You really get a feel for the fairies of Ireland and in particular County Clare in this book. If you have to own just one book on fairies, buy this one. If you are looking for happy endings, buy another one because there are not very many of them in this book. This book clearly warns that no good comes of meddling with the fairies; they are best left alone and are certainly not nice.

Of Gods and Men


This book is written by John Michael Greer and is a book about polytheistic gods.  It was recommended to me, but I found it to be dry and uninspiring, probably because the book is a philosophical argument about gods and I hold that either you believe or you don’t believe, and if you don’t believe then I’m not bothered.

If you like philosophy, then it’s probably a great book to read, but it won’t do anything for your path or what you practice.

The Lore of Flowers by Neil Ewart


This book concerns itself with the history of flowers.  Unfortunately it only picks out a handful of them. The history is about how they came to be in Britain and the language of flowers.  Despite the word “Lore” being in the title there is no mention of witchcraft or folk remedies at all in this book.  I’d definitely give this one a miss as it doesn’t do much for your understanding of flowers.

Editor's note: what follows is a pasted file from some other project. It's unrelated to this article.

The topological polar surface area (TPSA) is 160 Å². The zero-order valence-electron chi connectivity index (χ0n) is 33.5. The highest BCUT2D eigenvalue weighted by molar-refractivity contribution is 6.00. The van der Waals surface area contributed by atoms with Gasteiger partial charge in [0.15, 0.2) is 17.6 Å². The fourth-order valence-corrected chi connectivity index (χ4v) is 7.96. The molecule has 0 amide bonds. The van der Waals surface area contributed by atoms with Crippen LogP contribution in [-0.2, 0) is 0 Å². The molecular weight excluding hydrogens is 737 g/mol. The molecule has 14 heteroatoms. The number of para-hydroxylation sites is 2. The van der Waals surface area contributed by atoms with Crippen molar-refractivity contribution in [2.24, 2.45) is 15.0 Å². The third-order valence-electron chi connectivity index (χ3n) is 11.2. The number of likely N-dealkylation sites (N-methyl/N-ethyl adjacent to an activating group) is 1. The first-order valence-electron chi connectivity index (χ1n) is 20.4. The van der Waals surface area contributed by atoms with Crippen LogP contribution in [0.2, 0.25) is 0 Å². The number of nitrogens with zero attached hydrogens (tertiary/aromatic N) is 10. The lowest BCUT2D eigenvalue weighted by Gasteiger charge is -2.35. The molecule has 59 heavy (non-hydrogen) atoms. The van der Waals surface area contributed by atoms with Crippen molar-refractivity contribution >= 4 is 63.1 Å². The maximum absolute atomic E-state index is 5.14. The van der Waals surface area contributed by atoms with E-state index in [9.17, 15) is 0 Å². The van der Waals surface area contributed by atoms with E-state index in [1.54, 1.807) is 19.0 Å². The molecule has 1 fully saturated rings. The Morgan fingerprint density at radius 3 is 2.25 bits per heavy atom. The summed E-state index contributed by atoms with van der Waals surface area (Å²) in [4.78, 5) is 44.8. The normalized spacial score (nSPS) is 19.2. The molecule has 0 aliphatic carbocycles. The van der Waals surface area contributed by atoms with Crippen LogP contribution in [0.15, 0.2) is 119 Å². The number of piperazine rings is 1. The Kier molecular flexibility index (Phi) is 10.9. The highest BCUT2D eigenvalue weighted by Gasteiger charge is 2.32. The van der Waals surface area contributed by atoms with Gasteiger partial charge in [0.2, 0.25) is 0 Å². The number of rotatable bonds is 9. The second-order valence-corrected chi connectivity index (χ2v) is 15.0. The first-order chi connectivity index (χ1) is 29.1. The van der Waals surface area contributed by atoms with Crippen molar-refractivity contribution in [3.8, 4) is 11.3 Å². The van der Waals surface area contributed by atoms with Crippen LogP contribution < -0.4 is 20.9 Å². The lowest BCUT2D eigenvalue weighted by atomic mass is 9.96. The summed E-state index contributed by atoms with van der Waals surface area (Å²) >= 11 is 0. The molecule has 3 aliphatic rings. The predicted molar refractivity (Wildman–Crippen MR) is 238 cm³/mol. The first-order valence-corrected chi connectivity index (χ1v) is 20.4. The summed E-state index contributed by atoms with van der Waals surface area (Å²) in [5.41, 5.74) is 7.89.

What Witches Do


In the process of writing this book Stuart Farrar was initiated into Alexandrian Wicca.  This book has been updated from when he first wrote it as things have changed since then.

The book was an interesting read and gave me an insight into Alexandrian Wicca, which seems to be mainly ceremonial witchcraft.  I found out that I use the same sort of clairvoyance as they do but gained nothing else from the book, except for the knowledge why the Gardnerians were (and possibly still are) unhappy with the Alexandrians.  According to this book, Alex Sanders used their Book of Shadows as the one “passed down by his grandmother” and called Gerald Gardner “a first degree witch” in an interview at the back of the book.

If you’re interested in Alexandrian Wicca or Wicca in general then get this book.  Otherwise don’t bother.

Lords of Battle


I have finished reading the book “Lords of Battle” by Stephen Allen. This book doesn’t say anything which hasn’t been said by other and better writers. It picks up mythology from Miranda Green, which has her usual superman-like leaps of logic and sent me looking at the notes to find out who had written the rubbish I was reading. I can’t fault the writer for this as he was taking notes from a known professor.

All in all, I would give this book a miss.

The Annals of the Four Masters Volume 1


This book contains the annals of four people.  The annals are a description of the pseudo-historical events that went on in Ireland, from around 3000 years before Christ and 1600 after Christ.

The first volume goes from the start of Ireland, from The Dagda’s kingship to the 10th century.

Most of this book contains detailed information on kings and saints.  There are some pages of the book that deal with deities, but half of this volume is taken up with King X started reigning, King X died, had reigned for Y number of years and manner of death, King Z started reigning.  The other half is mostly details of saints, with some miracles and plagues added in.

I think that this book will be of most interest to scholars, especially the notes which make up half of the book, but anyone who wants a light read should avoid it.